The 1965 Rambler Marlin was introduced to the press and the public on February 10, 1965, a remarkably short time span between the Tarpon’s initial showing at the Society of Automotive Engineers convention in January of 1964 and its transmogrification into a full sized fast-back sedan for six people. This achievement demonstrates vividly how efficient and capable AMC’s design and engineering departments were.


Besides the basic difference of size, the Marlin differed from the Tarpon in other design aspects. The front end of the Marlin was pure Classic, with the exception of the flying fish hood ornament and Marlin script. (You recall that the Tarpon had a specially designed grille that enhanced the car’s unique appearance and made it possible to identify the Tarpon from the front.) On the other hand, the Marlin was essentially just another Classic from the front.


However, the side view of the Marlin presented basically the same overall contour as the Tarpon, with the major exception being the treatment of the side window opening. In order to retain the impression of lightness when viewing the roof structure from the side, the window opening was more boomerang-shaped or spearhead-like. An additional styling touch was added to give the desired effect - a matching chrome-outlined contrasting-color panel surrounding the window opening from front to rear was utilized. The overall effect was very attractive and lended the lightness desired. The interior of the Marlin was not significantly different from the Classic, at least not to the extent that the Tarpon had differed from its “parent car”, the American hardtop.


As AMC’s newest model, the Marlin rated its very own sales brochure, and a handsome one it was. It was touted as the brand new car for swingers who love fast lines, deep luxury, and man-sized room for man-sized comfort. Marlin had more than just the look of motion. It was the car for everyone, it had luxury and excitement, and it could still carry six adults in comfort. All the bases were covered. And, for 1965, Marlin owners were treated to their very own special Marlin Owner’s Manual !


Mechanically though, the Marlin was really a Classic at heart. Once behind the wheel, you noticed that the instrument cluster had two large circular pods housing all the instruments, whereas the Classic had a large horizontal speedometer facia that also contained ancillary gauges and indicator lights.


The only real drawback to the new Marlin was its lack of convenient trunk space…well, trunk space, period. But, that’s the price you pay for looking sleek and sexy.


Motor Trend Magazine tested the new Marlin the first chance it got, which happened to be during the most adverse and difficult conditions under which they had ever tested a car…a Wisconsin winter. But they pressed on because of the importance of the Marlin’s introduction. Motor Trend was very impressed with how the Marlin handled and performed under these trying conditions and they gave especially high praise to Marlin’s brakes, which they considered to be superb. All the usual performance tests were made and, bad conditions notwithstanding, the Marlin turned in excellent results. The zero to 60 mph time was 11.2 seconds with a 4 barrel 327 V-8.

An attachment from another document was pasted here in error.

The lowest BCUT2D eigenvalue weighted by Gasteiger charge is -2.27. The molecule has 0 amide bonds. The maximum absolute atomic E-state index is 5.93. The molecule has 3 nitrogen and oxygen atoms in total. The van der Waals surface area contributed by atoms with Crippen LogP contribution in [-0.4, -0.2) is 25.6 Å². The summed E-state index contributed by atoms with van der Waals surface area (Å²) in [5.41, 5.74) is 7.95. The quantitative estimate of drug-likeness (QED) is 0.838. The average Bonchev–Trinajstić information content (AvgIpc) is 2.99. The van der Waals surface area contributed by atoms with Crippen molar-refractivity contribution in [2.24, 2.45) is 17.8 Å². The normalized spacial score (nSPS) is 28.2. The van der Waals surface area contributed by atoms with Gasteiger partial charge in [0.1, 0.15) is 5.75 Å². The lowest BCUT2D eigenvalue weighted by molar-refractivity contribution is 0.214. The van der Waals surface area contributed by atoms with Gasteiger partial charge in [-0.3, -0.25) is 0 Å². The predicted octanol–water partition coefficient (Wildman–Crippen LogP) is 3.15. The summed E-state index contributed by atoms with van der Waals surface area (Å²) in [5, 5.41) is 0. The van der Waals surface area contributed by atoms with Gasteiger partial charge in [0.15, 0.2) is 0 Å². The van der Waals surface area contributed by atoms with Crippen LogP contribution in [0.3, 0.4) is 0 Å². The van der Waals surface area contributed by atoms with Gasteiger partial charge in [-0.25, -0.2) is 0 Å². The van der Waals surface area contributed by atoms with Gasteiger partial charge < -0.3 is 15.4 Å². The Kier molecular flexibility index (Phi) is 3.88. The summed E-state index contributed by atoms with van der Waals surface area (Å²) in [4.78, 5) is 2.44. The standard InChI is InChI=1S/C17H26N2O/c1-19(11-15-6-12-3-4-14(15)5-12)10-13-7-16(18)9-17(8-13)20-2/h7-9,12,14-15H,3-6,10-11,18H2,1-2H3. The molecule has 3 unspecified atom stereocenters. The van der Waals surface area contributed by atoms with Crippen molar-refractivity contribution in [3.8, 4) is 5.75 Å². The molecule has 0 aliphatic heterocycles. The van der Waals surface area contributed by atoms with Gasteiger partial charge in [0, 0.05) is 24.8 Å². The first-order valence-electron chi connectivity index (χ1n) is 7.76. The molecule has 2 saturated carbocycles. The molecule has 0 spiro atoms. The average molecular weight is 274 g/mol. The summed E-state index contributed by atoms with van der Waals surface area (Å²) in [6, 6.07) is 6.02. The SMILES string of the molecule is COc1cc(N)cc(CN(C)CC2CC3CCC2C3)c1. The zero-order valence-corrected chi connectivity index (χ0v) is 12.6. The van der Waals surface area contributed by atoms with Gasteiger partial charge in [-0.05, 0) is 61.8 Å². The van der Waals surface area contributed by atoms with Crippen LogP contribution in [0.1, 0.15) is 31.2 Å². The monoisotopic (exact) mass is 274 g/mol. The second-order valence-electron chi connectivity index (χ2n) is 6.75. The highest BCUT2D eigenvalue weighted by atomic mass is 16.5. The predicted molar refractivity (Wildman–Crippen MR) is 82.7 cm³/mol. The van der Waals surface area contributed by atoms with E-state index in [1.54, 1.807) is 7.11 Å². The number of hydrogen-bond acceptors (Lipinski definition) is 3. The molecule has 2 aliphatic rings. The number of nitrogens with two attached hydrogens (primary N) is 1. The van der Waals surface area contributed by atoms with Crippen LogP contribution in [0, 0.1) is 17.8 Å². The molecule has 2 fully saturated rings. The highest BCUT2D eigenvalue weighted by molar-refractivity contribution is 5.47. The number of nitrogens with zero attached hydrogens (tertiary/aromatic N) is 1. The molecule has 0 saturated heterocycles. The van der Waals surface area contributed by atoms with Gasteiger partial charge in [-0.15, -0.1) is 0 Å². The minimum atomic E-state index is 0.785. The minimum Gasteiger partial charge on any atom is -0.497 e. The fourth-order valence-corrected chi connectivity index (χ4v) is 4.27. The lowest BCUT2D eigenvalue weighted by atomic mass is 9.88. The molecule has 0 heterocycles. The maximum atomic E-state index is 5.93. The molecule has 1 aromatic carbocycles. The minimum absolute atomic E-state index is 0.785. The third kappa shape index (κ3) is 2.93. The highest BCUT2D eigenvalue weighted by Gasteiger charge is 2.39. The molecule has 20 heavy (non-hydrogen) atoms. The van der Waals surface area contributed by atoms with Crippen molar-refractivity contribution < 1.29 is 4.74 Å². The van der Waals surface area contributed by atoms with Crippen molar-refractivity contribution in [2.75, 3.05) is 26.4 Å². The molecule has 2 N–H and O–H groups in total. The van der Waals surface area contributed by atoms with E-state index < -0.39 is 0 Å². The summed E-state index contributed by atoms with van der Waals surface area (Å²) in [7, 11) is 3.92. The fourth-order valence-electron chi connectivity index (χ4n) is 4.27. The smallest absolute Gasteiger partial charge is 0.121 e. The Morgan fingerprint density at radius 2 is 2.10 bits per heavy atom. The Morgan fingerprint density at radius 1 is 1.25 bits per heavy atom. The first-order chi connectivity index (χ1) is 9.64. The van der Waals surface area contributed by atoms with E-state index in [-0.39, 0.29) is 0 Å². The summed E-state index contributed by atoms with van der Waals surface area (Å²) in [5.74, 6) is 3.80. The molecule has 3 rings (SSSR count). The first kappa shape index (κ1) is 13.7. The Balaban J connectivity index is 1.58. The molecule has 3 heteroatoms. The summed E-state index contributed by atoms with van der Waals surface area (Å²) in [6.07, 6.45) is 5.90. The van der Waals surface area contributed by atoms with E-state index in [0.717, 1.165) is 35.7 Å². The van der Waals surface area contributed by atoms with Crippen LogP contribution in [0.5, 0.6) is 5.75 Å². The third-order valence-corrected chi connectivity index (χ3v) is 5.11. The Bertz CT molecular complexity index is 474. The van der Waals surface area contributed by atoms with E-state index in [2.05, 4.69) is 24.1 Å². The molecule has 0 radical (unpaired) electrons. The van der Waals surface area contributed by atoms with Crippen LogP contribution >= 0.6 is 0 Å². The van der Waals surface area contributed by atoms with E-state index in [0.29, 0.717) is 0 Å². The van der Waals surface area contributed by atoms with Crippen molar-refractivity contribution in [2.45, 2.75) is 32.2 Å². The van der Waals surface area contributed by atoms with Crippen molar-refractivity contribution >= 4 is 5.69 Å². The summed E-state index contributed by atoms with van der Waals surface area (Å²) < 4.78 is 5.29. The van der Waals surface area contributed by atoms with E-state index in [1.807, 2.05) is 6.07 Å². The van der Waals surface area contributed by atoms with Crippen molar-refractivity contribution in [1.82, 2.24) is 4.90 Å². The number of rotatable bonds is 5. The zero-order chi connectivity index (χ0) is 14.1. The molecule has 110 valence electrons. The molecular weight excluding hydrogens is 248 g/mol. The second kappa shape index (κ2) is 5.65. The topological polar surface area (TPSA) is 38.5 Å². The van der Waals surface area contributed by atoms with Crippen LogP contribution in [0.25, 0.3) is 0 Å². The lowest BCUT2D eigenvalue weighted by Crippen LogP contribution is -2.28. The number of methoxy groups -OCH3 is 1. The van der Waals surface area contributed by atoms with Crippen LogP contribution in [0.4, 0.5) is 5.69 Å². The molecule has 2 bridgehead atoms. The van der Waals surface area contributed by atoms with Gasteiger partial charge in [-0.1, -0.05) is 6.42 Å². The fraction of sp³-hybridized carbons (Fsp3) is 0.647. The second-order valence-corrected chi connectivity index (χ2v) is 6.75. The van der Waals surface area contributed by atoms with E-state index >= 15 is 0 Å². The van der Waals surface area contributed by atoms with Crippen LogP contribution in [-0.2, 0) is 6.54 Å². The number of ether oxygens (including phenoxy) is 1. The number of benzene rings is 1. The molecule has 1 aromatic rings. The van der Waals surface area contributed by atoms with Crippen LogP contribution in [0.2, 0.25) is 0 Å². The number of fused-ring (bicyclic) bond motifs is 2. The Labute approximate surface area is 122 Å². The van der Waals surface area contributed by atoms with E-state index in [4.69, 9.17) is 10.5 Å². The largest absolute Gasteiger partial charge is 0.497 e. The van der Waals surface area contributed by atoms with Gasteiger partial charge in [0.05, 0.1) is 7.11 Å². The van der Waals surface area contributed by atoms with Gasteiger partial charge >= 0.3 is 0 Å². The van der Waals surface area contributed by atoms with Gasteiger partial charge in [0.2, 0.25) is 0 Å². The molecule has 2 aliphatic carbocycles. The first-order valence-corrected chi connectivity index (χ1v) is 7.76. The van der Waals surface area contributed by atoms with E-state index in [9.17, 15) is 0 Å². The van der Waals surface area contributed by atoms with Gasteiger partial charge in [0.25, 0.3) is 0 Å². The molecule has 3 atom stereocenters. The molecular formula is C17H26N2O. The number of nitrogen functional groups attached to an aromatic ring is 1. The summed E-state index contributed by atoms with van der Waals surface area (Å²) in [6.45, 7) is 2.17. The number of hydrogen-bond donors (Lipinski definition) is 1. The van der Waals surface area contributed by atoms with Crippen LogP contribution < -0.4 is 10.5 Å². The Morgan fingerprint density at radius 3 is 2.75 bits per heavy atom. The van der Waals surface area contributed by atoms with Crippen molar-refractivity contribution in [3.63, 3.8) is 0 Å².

When it came to the question of how Motor Trend would equip a Marlin if they were to buy one, they chose the 232 6 cylinder engine over the 327 V-8! Why? They felt there was nothing wrong with 155 hp and 222 pounds-feet of torque: the extra power of the V-B wouldn’t be missed. For the transmission, they would have gone with the Twin-Stick overdrive. Boy!  Don’t these folks sound like dyed-in-the-wool Rambler people?


There were 10,327 Marlins sold in 1965. Of these, 2,005 were equipped with the 2326 cylinder engine, 2,309 with the 287 V-8, and 6,013 with 327 V-8s. Clearly, the performance crowd prevailed, notwithstanding what Motor Trend would have done.


Taking a look at the total number of Classics sold in 1965, we find that 204,016 found homes -- this is almost twenty times the number of Marlins sold. It is obvious from this that the typical Rambler buyer was more interested in a sensible car than a sporty car. Roy Abernethy’s “pony car” had a lot of running to do if it was going to become a sales success.


    The 1966 Marlin


The 1966 AMC Marlin looked pretty much the same. Only the most discerning eye could catch the nuances. The grille now had 13 very thin aluminum vertical strips behind the large horizontal color bar. The name Rambler was gone from immediately above the rear bumper. The upholstery trim was different, too. Also available was a new exterior trim package consisting of black vinyl covering on the roof, trunk lid, and tear-drop side window surrounds. There were some handling improvements in the suspension system, including the addition of a sway bar to Marlins equipped with the 6 cylinder engine.